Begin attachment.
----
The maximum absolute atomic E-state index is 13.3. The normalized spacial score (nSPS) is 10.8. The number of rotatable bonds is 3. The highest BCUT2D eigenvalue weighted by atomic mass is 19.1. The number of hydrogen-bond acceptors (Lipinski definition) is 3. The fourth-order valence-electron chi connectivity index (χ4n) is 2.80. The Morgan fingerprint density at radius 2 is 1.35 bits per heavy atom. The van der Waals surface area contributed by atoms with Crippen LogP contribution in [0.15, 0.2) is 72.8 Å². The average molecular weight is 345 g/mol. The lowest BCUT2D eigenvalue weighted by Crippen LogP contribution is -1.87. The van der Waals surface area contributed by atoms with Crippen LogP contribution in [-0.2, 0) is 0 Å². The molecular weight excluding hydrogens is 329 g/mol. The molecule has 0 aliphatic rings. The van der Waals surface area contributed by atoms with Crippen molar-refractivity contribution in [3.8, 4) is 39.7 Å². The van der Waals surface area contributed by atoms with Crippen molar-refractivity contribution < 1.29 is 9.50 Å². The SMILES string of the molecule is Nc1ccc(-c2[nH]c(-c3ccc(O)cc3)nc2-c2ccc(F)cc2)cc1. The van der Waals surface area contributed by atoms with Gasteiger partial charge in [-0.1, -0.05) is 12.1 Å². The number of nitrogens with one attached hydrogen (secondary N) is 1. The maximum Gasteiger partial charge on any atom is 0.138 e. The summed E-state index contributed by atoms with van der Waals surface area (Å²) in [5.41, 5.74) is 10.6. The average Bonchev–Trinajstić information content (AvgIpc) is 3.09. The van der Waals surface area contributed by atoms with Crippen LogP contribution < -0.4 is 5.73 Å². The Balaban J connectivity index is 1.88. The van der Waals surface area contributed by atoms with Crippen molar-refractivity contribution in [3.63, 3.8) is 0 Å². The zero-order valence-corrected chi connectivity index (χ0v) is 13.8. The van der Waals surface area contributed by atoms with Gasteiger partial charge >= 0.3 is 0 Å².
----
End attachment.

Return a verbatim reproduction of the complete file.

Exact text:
The maximum absolute atomic E-state index is 13.3. The normalized spacial score (nSPS) is 10.8. The number of rotatable bonds is 3. The highest BCUT2D eigenvalue weighted by atomic mass is 19.1. The number of hydrogen-bond acceptors (Lipinski definition) is 3. The fourth-order valence-electron chi connectivity index (χ4n) is 2.80. The Morgan fingerprint density at radius 2 is 1.35 bits per heavy atom. The van der Waals surface area contributed by atoms with Crippen LogP contribution in [0.15, 0.2) is 72.8 Å². The average molecular weight is 345 g/mol. The lowest BCUT2D eigenvalue weighted by Crippen LogP contribution is -1.87. The van der Waals surface area contributed by atoms with Crippen LogP contribution in [-0.2, 0) is 0 Å². The molecular weight excluding hydrogens is 329 g/mol. The molecule has 0 aliphatic rings. The van der Waals surface area contributed by atoms with Crippen molar-refractivity contribution in [3.8, 4) is 39.7 Å². The van der Waals surface area contributed by atoms with Crippen molar-refractivity contribution < 1.29 is 9.50 Å². The SMILES string of the molecule is Nc1ccc(-c2[nH]c(-c3ccc(O)cc3)nc2-c2ccc(F)cc2)cc1. The van der Waals surface area contributed by atoms with Gasteiger partial charge in [-0.1, -0.05) is 12.1 Å². The number of nitrogens with one attached hydrogen (secondary N) is 1. The maximum Gasteiger partial charge on any atom is 0.138 e. The summed E-state index contributed by atoms with van der Waals surface area (Å²) in [5.41, 5.74) is 10.6. The average Bonchev–Trinajstić information content (AvgIpc) is 3.09. The van der Waals surface area contributed by atoms with Crippen LogP contribution < -0.4 is 5.73 Å². The Balaban J connectivity index is 1.88. The van der Waals surface area contributed by atoms with Crippen molar-refractivity contribution in [3.63, 3.8) is 0 Å². The zero-order valence-corrected chi connectivity index (χ0v) is 13.8. The van der Waals surface area contributed by atoms with Gasteiger partial charge >= 0.3 is 0 Å².